Politics & Policy

The Criminal-Justice Reform No One’s Talking About

Prison inmates at Oak Glen Conservation Fire Camp #35 in Yucaipa, California, November 6, 2014. (Lucy Nicholson/Reuters)
Regulators shouldn’t be able to create crimes.

In early October, Senate Republicans introduced three bills to reform the federal approach to criminal justice. Earlier versions of these bills had formed the core of a legislative package that stalled under President Obama. While these measures are worthy of serious consideration, they miss a key problem in need of reform: “criminalization without representation.”

Anyone who paid attention in fifth-grade social studies would assume that Congress, which makes the law, knows how many crimes are on the books. But that assumption is mistaken. In fact, one of the new bills, introduced by Senator Chuck Grassley (R., Iowa), would require the attorney general to compile a list of all federal criminal offenses.

This highlights, but does not address, a fundamental defect in our justice system: Congress doesn’t know how many federal crimes there are because Congress didn’t create most of them; unelected regulators did. Rules made this way should not serve as the basis for anyone’s imprisonment. At most, those who break them should be subject to civil enforcement measures, such as fines, unless and until Congress signs off on criminalizing the conduct at issue.

According to the best estimates of scholars who have studied overcriminalization, Congress is directly responsible for approximately 5,000 of the over 300,000 criminally enforceable federal rules and regulations. Nearly 99 percent of crimes on the books were never voted on by anyone accountable to the public.

How did this happen? As the federal government inserts itself into more areas of American life — particularly since the New Deal era — it has created a growing network of bureaucracies tasked with making rules that govern everything from agriculture to corporate bookkeeping. According to the Federal Office of Personnel Management, the number of civilian employees in the executive branch has tripled since 1940.

Thanks in part to the development of legal doctrines that require courts to defer to a federal agency’s interpretations of the scope of its own authority, the federal bureaucracy has become dominant in making the rules by which we live. For every law Congress passes, federal agencies create 18 regulations, according to the Competitive Enterprise Institute’s “Unconstitutionality Index.” Many of these rules, thanks to overly broad grants of authority by Congress, have criminal teeth.

The CrimeADay Twitter account, which tracks federal crimes, provides some examples of the conduct eligible for the severe sanction of federal imprisonment. Among them are prohibitions on selling “spaghetti sauce with meat” that is less than 6 percent meat, driving on the beach at the Cape Cod National Seashore without a shovel in the vehicle, and taking a used “farm tool” from New York into New Jersey. There may very well be a good reason not to transport used farm tools from New York into other states, but should it be a crime?

Bureaucrats in administrative agencies create crimes only under congressional grants of authority. Far too often, Congress writes bills with regulatory “catch-all” provisions that deem criminal any violation of any regulation created pursuant to the statute. For example, a federal regulation promulgated by the Department of Homeland Security prohibits bringing a bicycle into a building of the National Institutes of Health. That regulation is authorized in Section 1315(c) of Title 40 of the U.S. Code, which criminalizes any “regulation prescribed” pursuant to that provision of law. That is, the violation of any regulation, no matter how trivial, authorized by that particular statute can make you a federal criminal. The U.S. Code is littered with such clauses.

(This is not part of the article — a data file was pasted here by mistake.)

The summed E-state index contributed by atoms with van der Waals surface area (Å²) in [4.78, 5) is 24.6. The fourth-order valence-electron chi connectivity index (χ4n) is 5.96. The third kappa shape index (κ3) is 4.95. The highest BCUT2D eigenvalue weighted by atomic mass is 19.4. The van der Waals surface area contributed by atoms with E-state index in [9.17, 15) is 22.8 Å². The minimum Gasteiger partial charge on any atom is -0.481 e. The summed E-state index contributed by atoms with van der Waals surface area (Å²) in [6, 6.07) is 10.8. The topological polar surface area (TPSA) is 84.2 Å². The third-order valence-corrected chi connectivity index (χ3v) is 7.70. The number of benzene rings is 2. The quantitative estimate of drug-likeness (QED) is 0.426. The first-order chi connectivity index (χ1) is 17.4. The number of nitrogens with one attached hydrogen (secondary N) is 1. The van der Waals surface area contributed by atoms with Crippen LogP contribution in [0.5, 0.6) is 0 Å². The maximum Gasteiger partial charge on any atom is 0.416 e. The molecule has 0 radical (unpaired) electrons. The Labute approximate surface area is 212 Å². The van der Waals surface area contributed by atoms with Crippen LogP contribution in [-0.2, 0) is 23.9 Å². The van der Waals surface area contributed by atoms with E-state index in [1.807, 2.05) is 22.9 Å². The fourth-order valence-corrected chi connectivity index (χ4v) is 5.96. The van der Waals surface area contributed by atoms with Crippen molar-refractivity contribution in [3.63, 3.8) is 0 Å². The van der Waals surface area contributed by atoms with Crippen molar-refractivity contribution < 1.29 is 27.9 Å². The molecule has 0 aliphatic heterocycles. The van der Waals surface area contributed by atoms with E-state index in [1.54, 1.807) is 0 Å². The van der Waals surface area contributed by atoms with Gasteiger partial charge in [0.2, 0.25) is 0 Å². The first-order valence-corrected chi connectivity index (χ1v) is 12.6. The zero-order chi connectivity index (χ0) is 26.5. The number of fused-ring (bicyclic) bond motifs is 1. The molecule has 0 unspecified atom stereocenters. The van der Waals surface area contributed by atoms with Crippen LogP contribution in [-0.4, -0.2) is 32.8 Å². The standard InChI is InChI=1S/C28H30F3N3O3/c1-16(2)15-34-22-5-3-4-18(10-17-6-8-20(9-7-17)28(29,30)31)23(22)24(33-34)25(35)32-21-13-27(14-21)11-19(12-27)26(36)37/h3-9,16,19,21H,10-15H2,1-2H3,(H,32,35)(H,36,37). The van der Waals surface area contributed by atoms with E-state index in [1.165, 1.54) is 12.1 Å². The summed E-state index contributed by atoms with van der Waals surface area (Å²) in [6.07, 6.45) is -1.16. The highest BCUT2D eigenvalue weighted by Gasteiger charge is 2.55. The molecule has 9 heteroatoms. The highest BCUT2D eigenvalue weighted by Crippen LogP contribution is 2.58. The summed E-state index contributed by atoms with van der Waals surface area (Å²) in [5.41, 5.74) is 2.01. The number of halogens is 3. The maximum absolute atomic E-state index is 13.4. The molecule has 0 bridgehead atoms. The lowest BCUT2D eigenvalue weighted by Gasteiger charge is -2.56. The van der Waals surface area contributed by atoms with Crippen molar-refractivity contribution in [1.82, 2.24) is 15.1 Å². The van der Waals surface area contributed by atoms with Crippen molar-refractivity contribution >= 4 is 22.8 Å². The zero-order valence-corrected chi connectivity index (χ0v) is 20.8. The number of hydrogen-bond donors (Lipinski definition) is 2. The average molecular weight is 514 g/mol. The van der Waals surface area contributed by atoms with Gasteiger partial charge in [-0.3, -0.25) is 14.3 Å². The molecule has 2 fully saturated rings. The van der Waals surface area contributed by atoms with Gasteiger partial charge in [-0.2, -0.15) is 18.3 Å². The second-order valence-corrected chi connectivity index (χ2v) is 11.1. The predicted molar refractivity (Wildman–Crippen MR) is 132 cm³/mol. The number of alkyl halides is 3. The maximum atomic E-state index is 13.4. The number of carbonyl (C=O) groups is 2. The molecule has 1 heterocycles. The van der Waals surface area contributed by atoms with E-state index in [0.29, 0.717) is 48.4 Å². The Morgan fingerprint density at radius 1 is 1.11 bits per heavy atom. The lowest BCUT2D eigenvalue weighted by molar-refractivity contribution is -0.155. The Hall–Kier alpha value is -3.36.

We can be imprisoned for breaking rules made not by our elected representatives pursuant to a vote, but by faceless administrators.

Not only has this practice resulted in an absurdly bloated body of criminal law, it has a turned a core feature of our constitutional republic on its head. Our founders went to war in part because they were subjected to taxes they had no say in. Yet today we can be imprisoned for breaking rules made not by our elected representatives pursuant to a vote, but by faceless administrators inside the drab office buildings that house our federal agencies — people whose names never appeared on a ballot.

The vast majority of criminally enforceable rules were never presented to a congressional committee or debated on the floor of either legislative chamber. They did not survive a vote; nor were they presented to the president for a ratifying signature. Therefore, they should not form the basis for anyone’s imprisonment.

Congress can address the detachment of criminal lawmaking from the political process by requiring congressional approval of regulations as a prerequisite for criminal enforcement, restricting to the realm of civil enforcement rules that are not explicitly signed off on. If we are to achieve Abraham Lincoln’s vision of a representative government that is “of the people, by the people, for the people,” someone in Congress should consider proposing a plan to bring criminal lawmaking back into the purview of the representative branch of our government, where it belongs.

Rafael A. Mangual is a fellow and deputy director of legal policy at the Manhattan Institute for Policy Research, and a contributing editor of City Journal.

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